Hancock , the name of ten counties in the United States. I. A S. E. county of Maine, bordering on the Atlantic, and bounded W. in part by Penobscot river and bay; area, 2,000 sq. m.; pop. in 1870, 36,495. It is watered by Union river and several mill streams. The surface is uneven, and diversified with hills and lakes; the seacoast, including a number of islands, among which is the island of Mt. Desert, is broken by many good harbors; the soil is fertile. Many of the inhabitants are engaged in cod and mackerel fishing. The chief productions in 1870 were 2,999 bushels of wheat, 5,971 of Indian corn, 34,396 of oats, 32,798 of barley, 221,379 of potatoes, 72,827 lbs. of wool, 531,997 of butter, and 32,653 tons of hay. There were 1,958 horses, 5,777 milch cows, 2,399 working oxen, 5,103 other cattle, 20,084 sheep, and 1,444 swine; 2 manufactories of wooden boxes, 10 of bricks, 3 of carriages, 15 of barrels and casks, 6 of marble and stone work, 6 of fish oil, 6 of saddlery and harness, 6 of sails, 9 tanneries, 1 planing mill, 35 saw mills, 4 establishments for curing and packing fish, 9 for building and repairing ships, and 6 for wool carding and cloth dressing.
Capital, Ellsworth. II. The N. county of West Virginia, forming the extremity of the "Panhandle," bordering on Pennsylvania, and separated from Ohio on the N. and W. by the Ohio river; area, about 100 sq. m.; pop. in 1870, 4,363, of whom 27 were colored. It has a hilly surface and a fertile soil, and contains coal and fire clay. The chief productions in 1870 were 34,270 bushels of wheat, 83,180 of Indian corn, 68,494 of oats, 34,578 of potatoes, 128,642 lbs. of wool, 70,558 of butter, and 4,351 tons of hay. There were 835 horses, 869 milch cows, 1,001 other cattle, 26,353 sheep, and 1,892 swine; 2 manufactories of stone and earthen ware, 14 of brick, and 2 saw mills. Capital, Fairview. III. An E. central county of Georgia, bounded W. by the Oconee river, and E. by the N. fork of the Ogeechee; area, 440 sq. m.; pop. in 1870, 11,317, of whom 7,672 were colored. The surface and soil are diversified. It is well timbered, and contains granite, gold, agate, chalcedony, opal, kaolin, galena, zircon, and other minerals. The Macon and Augusta railroad passes through it. The chief productions in 1870 were 8,078 bushels of wheat, 141,630 of Indian corn, 17,794 of oats, 26,404 of sweet potatoes, 87,229 lbs. of butter, and 9,624 bales of cotton.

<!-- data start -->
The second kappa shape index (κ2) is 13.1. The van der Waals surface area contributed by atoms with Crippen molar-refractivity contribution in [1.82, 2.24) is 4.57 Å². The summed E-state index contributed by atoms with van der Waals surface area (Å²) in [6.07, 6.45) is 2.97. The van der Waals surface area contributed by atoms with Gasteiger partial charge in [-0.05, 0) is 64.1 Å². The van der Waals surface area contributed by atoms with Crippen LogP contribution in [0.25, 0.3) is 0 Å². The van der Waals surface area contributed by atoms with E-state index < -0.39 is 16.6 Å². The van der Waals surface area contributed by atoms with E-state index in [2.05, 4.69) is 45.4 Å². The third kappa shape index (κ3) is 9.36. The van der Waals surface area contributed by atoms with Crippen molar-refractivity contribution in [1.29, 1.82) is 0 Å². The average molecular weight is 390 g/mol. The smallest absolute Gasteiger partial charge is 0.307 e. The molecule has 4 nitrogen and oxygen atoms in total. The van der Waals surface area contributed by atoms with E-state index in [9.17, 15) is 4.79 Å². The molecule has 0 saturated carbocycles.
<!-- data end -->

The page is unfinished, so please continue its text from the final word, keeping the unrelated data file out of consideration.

There were 656 horses, 938 mules and asses, 1,430 milch cows, 3,174 other cattle, 1,634 sheep, and 5,893 swine; 1 cotton factory, and 2 saw mills. Capital, Sparta. IV. An extreme S. county of Mississippi, bounded S. by the gulf of Mexico, and W. by Pearl river, which separates it from Louisiana; area, about 1,000 sq. m.; pop. in 1870, 4,239, of whom 1,186 were colored. The surface is hilly in the X. and nearly level in the S.; the soil is moderately fertile. Pine forests abound. The New Orleans, Mobile, and Texas railroad passes through it. The chief productions in 1870 were 3,394 bushels of Indian corn; value of live stock, $51,075. There were 8 saw mills. Capital, Shieldsborough. V. A N. E. county of Tennessee, bordering on Virginia, and drained by Clinch and Powells rivers; area, 480 sq. m.; pop. in 1870, 7,148, of whom 585 were colored. It is mountainous, well timbered, and thought to be rich in iron ore. The chief productions in 1870 were 22,956 bushels of wheat, 204,190 of Indian corn, 41,308 of oats, 10,453 of potatoes, 13,967 lbs. of wool, and 55,029 of butter. There were 1,263 horses, 1,514 milch cows, 2,540 other cattle, 7,365 sheep, and 10,690 swine.